The stadium’s construction, however, led to a bottleneck that trapped fans, leading to 116 dying of traumatic asphyxia and 10 dying from trauma, Vice reported. An official inquiry into the incident blamed police for the incident and recommended changes to improve stadium safety, the BBC reported in 2001.
A crowd disaster outside a variety show recording in Manila in 2006 killed 73
Outside the taping for the first anniversary of the variety show “Wowowee,” which awarded cash prizes, the BBC reported that approximately 30,000 were waiting outside the Ultra Stadium (also referred to as the PhilSports stadium). Per the BBC, when people outside started pushing forward, security guards closed the entrance gate, culminating in a crush that killed 73 and injured hundreds.
A 2008 Black Friday death led to Walmart receiving an OSHA citation
The New Yorker reported in 2011 that during
(the day after Thanksgiving) in 2008, a crowd crush at a Long Island Walmart resulted in the death of 34-year-old employee Jdimytai Damour. When the doors to the store opened, the crowd that had been pushing against the door at the front of the store crushed into a vestibule at the front, according to The New Yorker.
The Occupational Safety and Health Administration (OSHA) faulted Walmart for Damour’s death, fining the company $7,000 that it contested for years after the accident, according to HuffPost. OSHA confirmed to HuffPost in 2015 that Walmart had removed its appeal and planned to pay the fine.
Following Damour’s death, HuffPost reported, OSHA started issuing guidance to retailers on how to manage the crowds that came with Black Friday.
In 2015, the most deadly crowd disaster during the hajj resulted in approximately 2,400 deaths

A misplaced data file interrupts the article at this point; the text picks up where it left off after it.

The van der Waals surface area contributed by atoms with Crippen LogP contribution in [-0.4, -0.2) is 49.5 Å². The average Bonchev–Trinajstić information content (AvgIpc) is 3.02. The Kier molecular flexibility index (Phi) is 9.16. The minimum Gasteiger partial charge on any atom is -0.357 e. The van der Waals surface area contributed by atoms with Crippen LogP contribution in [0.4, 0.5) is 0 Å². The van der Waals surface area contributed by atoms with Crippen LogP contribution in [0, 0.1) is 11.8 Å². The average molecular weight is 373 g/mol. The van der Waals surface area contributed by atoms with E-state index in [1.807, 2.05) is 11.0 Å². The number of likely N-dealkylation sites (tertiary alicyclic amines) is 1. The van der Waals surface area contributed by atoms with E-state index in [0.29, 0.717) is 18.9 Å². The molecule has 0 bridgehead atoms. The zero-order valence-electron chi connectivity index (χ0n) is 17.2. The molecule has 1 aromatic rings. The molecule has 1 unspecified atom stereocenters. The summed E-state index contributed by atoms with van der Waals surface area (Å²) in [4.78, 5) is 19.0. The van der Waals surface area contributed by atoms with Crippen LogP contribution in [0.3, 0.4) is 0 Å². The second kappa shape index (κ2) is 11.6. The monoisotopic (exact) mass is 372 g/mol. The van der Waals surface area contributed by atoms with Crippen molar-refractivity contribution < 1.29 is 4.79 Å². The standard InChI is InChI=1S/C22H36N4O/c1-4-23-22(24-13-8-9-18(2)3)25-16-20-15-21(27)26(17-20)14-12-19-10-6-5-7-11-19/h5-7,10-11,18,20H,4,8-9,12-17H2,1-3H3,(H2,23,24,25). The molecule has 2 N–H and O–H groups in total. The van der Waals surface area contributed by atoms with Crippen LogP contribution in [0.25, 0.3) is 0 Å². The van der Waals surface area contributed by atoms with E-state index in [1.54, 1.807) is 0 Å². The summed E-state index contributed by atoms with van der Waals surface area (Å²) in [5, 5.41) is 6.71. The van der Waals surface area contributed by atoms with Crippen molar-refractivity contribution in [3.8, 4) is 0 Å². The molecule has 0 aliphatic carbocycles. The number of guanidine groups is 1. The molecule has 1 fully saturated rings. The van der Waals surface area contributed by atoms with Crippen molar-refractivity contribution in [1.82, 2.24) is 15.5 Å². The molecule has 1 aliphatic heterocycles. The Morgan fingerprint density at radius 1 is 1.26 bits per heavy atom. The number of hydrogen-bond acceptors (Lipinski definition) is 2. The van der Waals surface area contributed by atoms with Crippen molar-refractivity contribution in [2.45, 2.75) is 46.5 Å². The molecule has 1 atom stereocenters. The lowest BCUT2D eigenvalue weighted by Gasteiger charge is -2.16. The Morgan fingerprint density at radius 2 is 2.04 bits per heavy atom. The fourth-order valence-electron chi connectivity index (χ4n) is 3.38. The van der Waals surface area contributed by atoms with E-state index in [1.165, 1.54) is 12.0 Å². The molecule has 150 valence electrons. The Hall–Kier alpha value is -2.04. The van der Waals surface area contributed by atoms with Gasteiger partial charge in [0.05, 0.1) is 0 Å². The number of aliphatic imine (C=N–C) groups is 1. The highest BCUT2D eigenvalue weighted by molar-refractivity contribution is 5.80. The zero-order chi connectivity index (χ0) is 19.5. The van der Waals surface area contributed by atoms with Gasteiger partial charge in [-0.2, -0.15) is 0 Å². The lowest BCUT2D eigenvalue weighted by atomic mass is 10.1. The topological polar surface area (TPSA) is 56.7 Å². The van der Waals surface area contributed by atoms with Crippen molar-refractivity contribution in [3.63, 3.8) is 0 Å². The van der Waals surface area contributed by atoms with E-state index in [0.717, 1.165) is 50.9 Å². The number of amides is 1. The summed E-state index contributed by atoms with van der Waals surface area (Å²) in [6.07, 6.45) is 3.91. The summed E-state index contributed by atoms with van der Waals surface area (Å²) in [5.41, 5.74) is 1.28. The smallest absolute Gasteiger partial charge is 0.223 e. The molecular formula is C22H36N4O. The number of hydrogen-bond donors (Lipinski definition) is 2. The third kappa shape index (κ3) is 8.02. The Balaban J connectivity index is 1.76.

There have been numerous crowd crush incidents during the hajj, the annual pilgrimage to Mecca that all Muslims must make at least once during their lifetime if they are physically or financially able, according to the Associated Press. Per the AP, six such incidents have occurred since 990.
The most deadly incident to date occurred in September 2015 and left, by “reasonable estimate,” more than 2,400 dead after human traffic jammed on a street while the crowd behind continued to push forward, Vanity Fair reported. Also referred to colloquially as the Mina stampede, the primary cause of death was compression asphyxia, according to Vanity Fair.
Experts say these incidents are often preventable
Keith Still, a professor of crowd science at Manchester Metropolitan University, told The Guardian in 2015 that crowd crushes are “preventable, predictable and avoidable.”
Paul Wertheimer, the founder of Crowd Management Strategies, a crowd management consulting firm, previously told Insider that Astroworld Festival attendees were “victims” who were “put in a situation beyond their control” by event organizers.
“One of the reasons these disasters continue to occur is because nobody’s held criminally responsible for this gross negligence,” Wertheimer told Insider.